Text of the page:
Wednesday, July 27, 2016

On discoverability

Daniel G. Siegel posted an item on his blog recently that is very closely tied to usability testing: On discoverability.

I've discussed elsewhere that usability is about real people doing real tasks in a reasonable amount of time. Some researchers also refer to "learnability" and "memorability" to define usability—this is very similar to discoverability. Can you discover the features of the system just by poking at it? Is the user interface obvious enough that you can figure it out on your own?

Daniel's post includes a video of a usability test that explores the Google search box on a smartphone. It's a short but very interesting video to watch, as the tester clearly becomes more and more frustrated with how to initiate a search.

I want to close by highlighting some of Daniel's comments:
if there is no way to discover what operations are possible just by looking at the screen and the interaction is numbed with no feedback by the devices, what's left? the interaction gets reduced to experience and familiarity where we only rely on readily transferred, existing skills.

And that's why usability is so important, especially for open source software where users often must learn the software with no tutorials or other instructions to guide them.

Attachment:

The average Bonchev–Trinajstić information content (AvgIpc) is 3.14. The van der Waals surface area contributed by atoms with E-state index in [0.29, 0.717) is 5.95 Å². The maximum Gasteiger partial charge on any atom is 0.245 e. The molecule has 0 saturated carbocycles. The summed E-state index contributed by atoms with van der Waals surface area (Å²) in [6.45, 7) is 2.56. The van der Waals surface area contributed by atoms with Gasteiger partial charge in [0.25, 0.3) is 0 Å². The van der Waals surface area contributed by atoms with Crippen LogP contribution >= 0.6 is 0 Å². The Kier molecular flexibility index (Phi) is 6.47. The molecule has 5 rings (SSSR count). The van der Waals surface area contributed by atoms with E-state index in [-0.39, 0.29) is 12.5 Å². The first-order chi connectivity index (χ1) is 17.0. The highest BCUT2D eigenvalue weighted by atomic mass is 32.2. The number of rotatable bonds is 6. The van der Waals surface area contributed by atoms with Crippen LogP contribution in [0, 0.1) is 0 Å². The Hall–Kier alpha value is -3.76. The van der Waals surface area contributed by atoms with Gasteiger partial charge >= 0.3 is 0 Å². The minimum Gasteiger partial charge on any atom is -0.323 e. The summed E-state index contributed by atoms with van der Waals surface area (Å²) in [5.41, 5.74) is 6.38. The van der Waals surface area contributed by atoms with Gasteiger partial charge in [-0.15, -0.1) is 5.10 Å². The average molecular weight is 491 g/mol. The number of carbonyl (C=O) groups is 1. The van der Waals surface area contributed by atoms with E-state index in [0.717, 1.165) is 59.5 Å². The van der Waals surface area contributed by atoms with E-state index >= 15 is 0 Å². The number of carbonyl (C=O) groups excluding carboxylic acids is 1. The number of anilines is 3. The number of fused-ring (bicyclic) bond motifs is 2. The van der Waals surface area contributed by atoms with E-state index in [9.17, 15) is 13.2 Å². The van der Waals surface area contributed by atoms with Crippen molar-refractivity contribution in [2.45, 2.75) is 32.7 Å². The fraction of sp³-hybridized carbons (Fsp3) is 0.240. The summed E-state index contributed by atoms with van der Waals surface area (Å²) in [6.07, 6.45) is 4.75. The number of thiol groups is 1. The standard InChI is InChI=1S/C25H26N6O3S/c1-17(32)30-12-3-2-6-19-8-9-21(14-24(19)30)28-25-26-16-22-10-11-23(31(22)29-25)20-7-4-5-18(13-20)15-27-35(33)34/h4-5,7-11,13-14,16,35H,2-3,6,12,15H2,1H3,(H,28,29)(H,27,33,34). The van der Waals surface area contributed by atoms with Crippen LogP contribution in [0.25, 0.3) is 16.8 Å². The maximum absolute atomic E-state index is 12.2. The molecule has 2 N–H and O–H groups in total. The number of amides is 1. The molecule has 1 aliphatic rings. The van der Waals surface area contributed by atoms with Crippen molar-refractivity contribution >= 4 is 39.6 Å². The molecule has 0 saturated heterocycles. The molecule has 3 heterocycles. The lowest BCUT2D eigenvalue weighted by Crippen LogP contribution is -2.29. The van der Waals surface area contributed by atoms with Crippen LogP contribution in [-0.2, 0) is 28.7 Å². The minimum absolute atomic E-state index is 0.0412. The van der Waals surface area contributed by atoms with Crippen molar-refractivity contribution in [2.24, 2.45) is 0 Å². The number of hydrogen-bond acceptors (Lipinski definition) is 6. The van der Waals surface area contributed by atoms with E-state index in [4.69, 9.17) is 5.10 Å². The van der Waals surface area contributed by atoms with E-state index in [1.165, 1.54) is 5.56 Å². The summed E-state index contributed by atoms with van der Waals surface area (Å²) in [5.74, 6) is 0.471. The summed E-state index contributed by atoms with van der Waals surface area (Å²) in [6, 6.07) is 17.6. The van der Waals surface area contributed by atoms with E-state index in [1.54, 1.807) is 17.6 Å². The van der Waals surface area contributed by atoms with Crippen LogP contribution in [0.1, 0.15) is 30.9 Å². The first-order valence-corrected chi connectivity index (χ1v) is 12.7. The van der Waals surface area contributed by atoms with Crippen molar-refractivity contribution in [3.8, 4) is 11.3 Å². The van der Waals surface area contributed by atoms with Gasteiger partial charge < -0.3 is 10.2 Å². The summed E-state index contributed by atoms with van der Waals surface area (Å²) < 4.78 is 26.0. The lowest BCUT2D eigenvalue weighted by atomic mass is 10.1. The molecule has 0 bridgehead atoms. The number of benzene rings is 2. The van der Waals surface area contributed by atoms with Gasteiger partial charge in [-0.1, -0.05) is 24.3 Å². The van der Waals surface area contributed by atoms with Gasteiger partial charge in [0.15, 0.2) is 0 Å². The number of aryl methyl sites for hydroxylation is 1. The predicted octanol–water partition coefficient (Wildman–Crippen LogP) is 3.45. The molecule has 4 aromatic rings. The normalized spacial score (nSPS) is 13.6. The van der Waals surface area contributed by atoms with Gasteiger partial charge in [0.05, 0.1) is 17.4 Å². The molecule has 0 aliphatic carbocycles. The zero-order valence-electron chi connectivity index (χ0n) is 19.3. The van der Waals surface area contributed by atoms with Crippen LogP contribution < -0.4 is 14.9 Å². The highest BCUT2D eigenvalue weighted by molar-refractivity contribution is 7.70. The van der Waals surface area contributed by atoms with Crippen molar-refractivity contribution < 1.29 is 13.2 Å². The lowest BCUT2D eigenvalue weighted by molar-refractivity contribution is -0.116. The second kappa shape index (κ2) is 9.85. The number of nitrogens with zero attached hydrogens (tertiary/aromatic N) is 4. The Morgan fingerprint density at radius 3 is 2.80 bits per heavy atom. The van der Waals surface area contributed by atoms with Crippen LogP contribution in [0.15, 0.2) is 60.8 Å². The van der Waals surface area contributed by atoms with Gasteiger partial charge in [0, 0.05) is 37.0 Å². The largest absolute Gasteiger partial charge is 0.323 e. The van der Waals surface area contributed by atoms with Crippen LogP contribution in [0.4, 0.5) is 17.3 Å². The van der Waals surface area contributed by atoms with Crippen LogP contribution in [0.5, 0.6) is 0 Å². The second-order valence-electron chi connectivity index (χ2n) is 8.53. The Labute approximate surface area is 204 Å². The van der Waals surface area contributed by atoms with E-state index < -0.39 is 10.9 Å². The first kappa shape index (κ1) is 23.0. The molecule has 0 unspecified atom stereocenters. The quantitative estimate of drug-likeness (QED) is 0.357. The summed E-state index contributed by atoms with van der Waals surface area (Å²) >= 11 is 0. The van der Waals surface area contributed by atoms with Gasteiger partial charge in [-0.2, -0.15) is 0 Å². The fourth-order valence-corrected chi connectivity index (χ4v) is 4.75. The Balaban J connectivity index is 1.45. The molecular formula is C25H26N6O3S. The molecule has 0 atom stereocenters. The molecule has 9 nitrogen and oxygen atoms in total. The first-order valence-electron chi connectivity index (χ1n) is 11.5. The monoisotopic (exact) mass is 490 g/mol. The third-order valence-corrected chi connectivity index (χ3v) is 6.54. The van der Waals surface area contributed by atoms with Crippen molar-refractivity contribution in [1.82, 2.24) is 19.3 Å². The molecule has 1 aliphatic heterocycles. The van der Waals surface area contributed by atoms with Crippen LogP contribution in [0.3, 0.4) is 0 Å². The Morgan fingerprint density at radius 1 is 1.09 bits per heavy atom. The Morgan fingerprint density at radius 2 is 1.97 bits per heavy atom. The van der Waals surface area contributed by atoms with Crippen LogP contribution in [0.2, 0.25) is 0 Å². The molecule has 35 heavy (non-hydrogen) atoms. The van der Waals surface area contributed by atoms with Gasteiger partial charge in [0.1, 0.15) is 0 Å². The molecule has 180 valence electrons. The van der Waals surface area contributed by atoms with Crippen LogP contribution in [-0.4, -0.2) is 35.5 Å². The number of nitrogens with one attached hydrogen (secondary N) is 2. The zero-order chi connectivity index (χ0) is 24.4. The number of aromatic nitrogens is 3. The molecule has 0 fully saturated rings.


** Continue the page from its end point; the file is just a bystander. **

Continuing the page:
1. This reminds me of how complex Linux initially was, there are thousands of applications and projects and it takes a long time to discover which applications are suitable replacements for people coming from Windows or Mac.

    People don't know that WPS is a replacement for Microsoft Office, or what replaces iTunes - Rhythmbox, Lollipop or Tomahawk.

    Ubuntu Software Center was very instrumental in educating users as to which apps did what by providing screenshots, a rating system, and a simplified software catalog compared to synaptic in the past.

    Now Gnome Software helps provide a simplified catalog to useful apps.

    Keep up the pursuit of simplicity and study of User Intraction and UX, it puts Gnome in a special class of their own.

  2. Could you *please* (not targeted at you but Gnome in general) stay within the realm of science?

    I'm saying this because that video, for one, feels more like a worse case scenario than anything really representative. Actually, I even doubt its authenticity: anyone who has ever used a web browser should be able to handle this in less than two minutes.

    You've never seen the web before? Yes, it can be frustrating just like anything else new which, by vertue of being new, is unknown, unfamiliar and not easy to handle. There might be some ways to improve on that... But it is already very good: the first time I used chrome on my smartphone, it told me where to click to start a search, precisely to make the life of people easier.

    So learning from this is possible, we can still improve on things. But don't present that as something usual, or if it is, I want more than unfounded claims (again, not against you personally, more against Daniel for that regard).